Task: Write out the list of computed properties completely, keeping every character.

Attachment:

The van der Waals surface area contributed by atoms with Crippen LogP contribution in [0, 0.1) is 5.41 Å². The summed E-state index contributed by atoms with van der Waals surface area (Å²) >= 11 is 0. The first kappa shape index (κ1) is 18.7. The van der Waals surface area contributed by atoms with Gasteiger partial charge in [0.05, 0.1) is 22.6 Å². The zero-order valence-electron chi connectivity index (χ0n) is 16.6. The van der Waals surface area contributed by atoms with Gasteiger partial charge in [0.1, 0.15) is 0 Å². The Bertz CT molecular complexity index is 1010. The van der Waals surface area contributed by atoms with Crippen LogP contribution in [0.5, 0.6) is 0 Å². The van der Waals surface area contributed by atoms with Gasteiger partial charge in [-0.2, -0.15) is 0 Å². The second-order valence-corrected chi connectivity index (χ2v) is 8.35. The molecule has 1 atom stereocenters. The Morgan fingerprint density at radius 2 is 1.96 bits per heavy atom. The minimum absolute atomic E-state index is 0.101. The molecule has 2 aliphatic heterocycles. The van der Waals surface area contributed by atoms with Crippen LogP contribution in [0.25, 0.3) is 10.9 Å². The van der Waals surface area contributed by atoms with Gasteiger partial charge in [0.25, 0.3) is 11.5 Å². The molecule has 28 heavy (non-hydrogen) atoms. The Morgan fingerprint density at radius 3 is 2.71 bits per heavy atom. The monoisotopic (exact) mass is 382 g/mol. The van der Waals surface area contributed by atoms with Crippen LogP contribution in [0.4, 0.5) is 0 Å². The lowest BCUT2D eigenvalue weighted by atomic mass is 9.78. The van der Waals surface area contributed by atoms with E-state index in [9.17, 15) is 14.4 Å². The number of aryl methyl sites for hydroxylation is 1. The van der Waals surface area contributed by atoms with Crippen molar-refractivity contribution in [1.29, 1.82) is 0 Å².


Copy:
The van der Waals surface area contributed by atoms with Crippen LogP contribution in [0, 0.1) is 5.41 Å². The summed E-state index contributed by atoms with van der Waals surface area (Å²) >= 11 is 0. The first kappa shape index (κ1) is 18.7. The van der Waals surface area contributed by atoms with Gasteiger partial charge in [0.05, 0.1) is 22.6 Å². The zero-order valence-electron chi connectivity index (χ0n) is 16.6. The van der Waals surface area contributed by atoms with Gasteiger partial charge in [0.1, 0.15) is 0 Å². The Bertz CT molecular complexity index is 1010. The van der Waals surface area contributed by atoms with Crippen LogP contribution in [0.5, 0.6) is 0 Å². The van der Waals surface area contributed by atoms with Gasteiger partial charge in [-0.2, -0.15) is 0 Å². The second-order valence-corrected chi connectivity index (χ2v) is 8.35. The molecule has 1 atom stereocenters. The Morgan fingerprint density at radius 2 is 1.96 bits per heavy atom. The minimum absolute atomic E-state index is 0.101. The molecule has 2 aliphatic heterocycles. The van der Waals surface area contributed by atoms with Crippen LogP contribution in [0.25, 0.3) is 10.9 Å². The van der Waals surface area contributed by atoms with Gasteiger partial charge in [0.25, 0.3) is 11.5 Å². The molecule has 28 heavy (non-hydrogen) atoms. The Morgan fingerprint density at radius 3 is 2.71 bits per heavy atom. The monoisotopic (exact) mass is 382 g/mol. The van der Waals surface area contributed by atoms with Crippen LogP contribution in [0.4, 0.5) is 0 Å². The lowest BCUT2D eigenvalue weighted by atomic mass is 9.78. The van der Waals surface area contributed by atoms with E-state index in [9.17, 15) is 14.4 Å². The number of aryl methyl sites for hydroxylation is 1. The van der Waals surface area contributed by atoms with Crippen molar-refractivity contribution in [1.29, 1.82) is 0 Å².